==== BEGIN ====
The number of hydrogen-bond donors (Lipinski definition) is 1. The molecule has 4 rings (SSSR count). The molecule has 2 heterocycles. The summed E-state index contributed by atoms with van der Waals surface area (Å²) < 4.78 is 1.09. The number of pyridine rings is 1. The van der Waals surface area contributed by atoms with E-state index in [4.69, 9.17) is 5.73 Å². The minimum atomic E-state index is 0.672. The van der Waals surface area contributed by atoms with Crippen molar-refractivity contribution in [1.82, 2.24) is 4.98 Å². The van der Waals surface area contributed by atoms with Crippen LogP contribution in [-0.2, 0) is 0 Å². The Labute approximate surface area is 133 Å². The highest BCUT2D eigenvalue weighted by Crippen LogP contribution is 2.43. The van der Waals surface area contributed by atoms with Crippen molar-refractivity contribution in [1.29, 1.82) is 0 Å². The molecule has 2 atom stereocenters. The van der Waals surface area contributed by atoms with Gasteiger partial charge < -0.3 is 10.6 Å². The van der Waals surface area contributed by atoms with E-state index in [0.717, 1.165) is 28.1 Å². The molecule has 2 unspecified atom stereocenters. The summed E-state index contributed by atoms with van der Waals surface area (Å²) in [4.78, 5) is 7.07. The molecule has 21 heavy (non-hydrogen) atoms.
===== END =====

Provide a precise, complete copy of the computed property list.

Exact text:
The number of hydrogen-bond donors (Lipinski definition) is 1. The molecule has 4 rings (SSSR count). The molecule has 2 heterocycles. The summed E-state index contributed by atoms with van der Waals surface area (Å²) < 4.78 is 1.09. The number of pyridine rings is 1. The van der Waals surface area contributed by atoms with E-state index in [4.69, 9.17) is 5.73 Å². The minimum atomic E-state index is 0.672. The van der Waals surface area contributed by atoms with Crippen molar-refractivity contribution in [1.82, 2.24) is 4.98 Å². The van der Waals surface area contributed by atoms with Crippen LogP contribution in [-0.2, 0) is 0 Å². The Labute approximate surface area is 133 Å². The highest BCUT2D eigenvalue weighted by Crippen LogP contribution is 2.43. The van der Waals surface area contributed by atoms with Crippen molar-refractivity contribution in [1.29, 1.82) is 0 Å². The molecule has 2 atom stereocenters. The van der Waals surface area contributed by atoms with Gasteiger partial charge < -0.3 is 10.6 Å². The van der Waals surface area contributed by atoms with E-state index in [0.717, 1.165) is 28.1 Å². The molecule has 2 unspecified atom stereocenters. The summed E-state index contributed by atoms with van der Waals surface area (Å²) in [4.78, 5) is 7.07. The molecule has 21 heavy (non-hydrogen) atoms.